Monday, December 13, 2021


What sets France apart from the rest of Bruno Dumont’s work is that it’s his most traditionally “French-looking” film. What I mean by that is instead of his typical countryside/borderline backwood setting with intentionally odd-looking non-professional locals, the story of France is based out of Paris with mostly professional actors. There’s more of a polished feel to France and the actors when compared to stuff like The Life Of Jesus or Flanders. Dumont does sprinkle elements of his unique style throughout the film (some of the story does take us to small European countrysides inhabited by intentionally “weird-looking” people), but instead of nonstop close-ups of “actors” with scars and uncontrollable physical ticks, Dumont gives us endless close-ups and long takes of French darling Lea Seydoux.

In the film Seydoux plays famous television news host; “France De Meurs” who, after an auto accident with a delivery driver, starts to spiral downward both personally & professionally. 
The character of France is both a famous journalist and a celebrity in the vein of folks like Katie Couric, Rachel Maddow, Laura Ingram, etc. They report the news but can also be found in the tabloids themselves (one subplot of this movie deals with our journalist protagonist having to deal with being on the other side of the tabloids). Seydoux isn’t a journalist but she is very famous. Especially in Europe. In an interview with Screen Slate, Dumont admitted that part of the reason he cast Lea Seydoux in the lead role is because she’s such a major international star. Seydoux is a Bond girl, a former Mission: Impossible villain, a Wes Anderson regular and one of the current faces of Louis Vuitton. Who better to play a fictitious French star than a real French star?
Dumont occasionally works with professional actors but the majority of his movies are led by awkward non-professionals. The role of France had to be played someone with real acting chops and Seydoux does an excellent job.

France is a great companion/unofficial sequel to Dan Gilroy’s Nightcrawler. Seydoux's France is essentially a combination of both Jake Gyllenhaal’s “Lou” and Renee Russo’s “Nina” rolled  up in to one person. Its as if the story of France picks up years after Nightcrawler where the driven sociopathic journalist suddenly has an unexpected change of heart and feels a sudden wave of emptiness about life (in reality, Gyllenhaal''s “Lou” from Nigthcrawler would never feel this way but just go with my comparison here).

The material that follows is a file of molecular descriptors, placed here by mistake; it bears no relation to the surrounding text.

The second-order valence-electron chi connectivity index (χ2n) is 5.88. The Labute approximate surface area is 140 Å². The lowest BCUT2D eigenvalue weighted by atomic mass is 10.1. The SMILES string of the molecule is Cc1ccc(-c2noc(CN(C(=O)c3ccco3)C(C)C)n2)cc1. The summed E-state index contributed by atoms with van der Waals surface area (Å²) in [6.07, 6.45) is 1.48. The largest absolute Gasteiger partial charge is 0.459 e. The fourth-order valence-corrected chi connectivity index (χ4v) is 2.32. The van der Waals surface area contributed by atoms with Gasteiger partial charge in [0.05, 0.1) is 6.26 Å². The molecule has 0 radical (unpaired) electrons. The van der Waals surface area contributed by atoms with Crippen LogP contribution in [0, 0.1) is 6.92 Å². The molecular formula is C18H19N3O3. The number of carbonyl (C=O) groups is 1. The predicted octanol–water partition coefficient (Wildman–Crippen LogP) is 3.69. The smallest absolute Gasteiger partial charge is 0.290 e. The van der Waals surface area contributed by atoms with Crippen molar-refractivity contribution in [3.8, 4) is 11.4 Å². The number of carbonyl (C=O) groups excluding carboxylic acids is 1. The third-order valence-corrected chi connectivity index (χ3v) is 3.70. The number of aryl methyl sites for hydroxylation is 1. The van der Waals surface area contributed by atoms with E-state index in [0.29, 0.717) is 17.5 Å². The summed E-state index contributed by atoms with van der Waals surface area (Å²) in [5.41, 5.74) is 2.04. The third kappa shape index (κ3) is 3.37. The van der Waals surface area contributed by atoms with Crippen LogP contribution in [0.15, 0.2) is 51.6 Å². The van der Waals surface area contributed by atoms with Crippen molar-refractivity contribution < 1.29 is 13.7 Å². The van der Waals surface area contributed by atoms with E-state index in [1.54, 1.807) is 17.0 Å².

Nightcrawler / France

Nightcrawler / France

Even though this movie starts to drag towards the final act (it could’ve ended three different time within the last 30 minutes), I did enjoy it. The problem is that unless you're familiar with Bruno Dumont’s odd sense of humor that he often mixes with elements of drama - there’s a good chance you’re going to be a bit lost.
I’m not exactly sure what audience this was made for outside of people like myself (the very small cult of diehard Bruno Dumont fans left out there in the world). There doesn’t seem to be many hardcore Bruno Dumont fans left these days, and the critics that once loved him in the 90s seem to have had enough of his work these last 15 years or so (films like Flanders, Hadewijch & Outside Satan have pushed viewers and critics away).

I guess France is a bit different. It did well at Cannes and is getting a pretty decent international release unlike Dumont’s last handful of films (I'm sure Lea Seydoux's presence had something to do with that). My worry is that this might be an introduction to the world of Bruno Dumont and his incredibly unique style for many people. When I saw France on the big screen I found myself cracking up alone at times in a mostly packed theater full of confused people who didn’t know if they should be laughing or not. France is very much a socio-political satire/commentary on current world events but not in that easy to digest Adam McKay approach that a lot of people are used to. Especially in America.

Blance Gardin as "Lou" in France

Dumont also tries something new this time around by casting an actual experienced comedian (Blanche Gardin) in the role of the comic relief (she plays France’s personal assistant “Lou”). Much like Richard Ayoade in The Souvenir 2, Gardin’s performance as Lou will probably go unnoticed by most but it’s still one of best supporting roles I’ve seen in years.

No matter how much of polished appearance France has, it’s still a pretty odd movie that you don’t just dive in to head first.
Now that we have outlets like the criterion channel I urge folks to seek out Dumont’s earlier work if you haven’t already to get a little familiar with his style.


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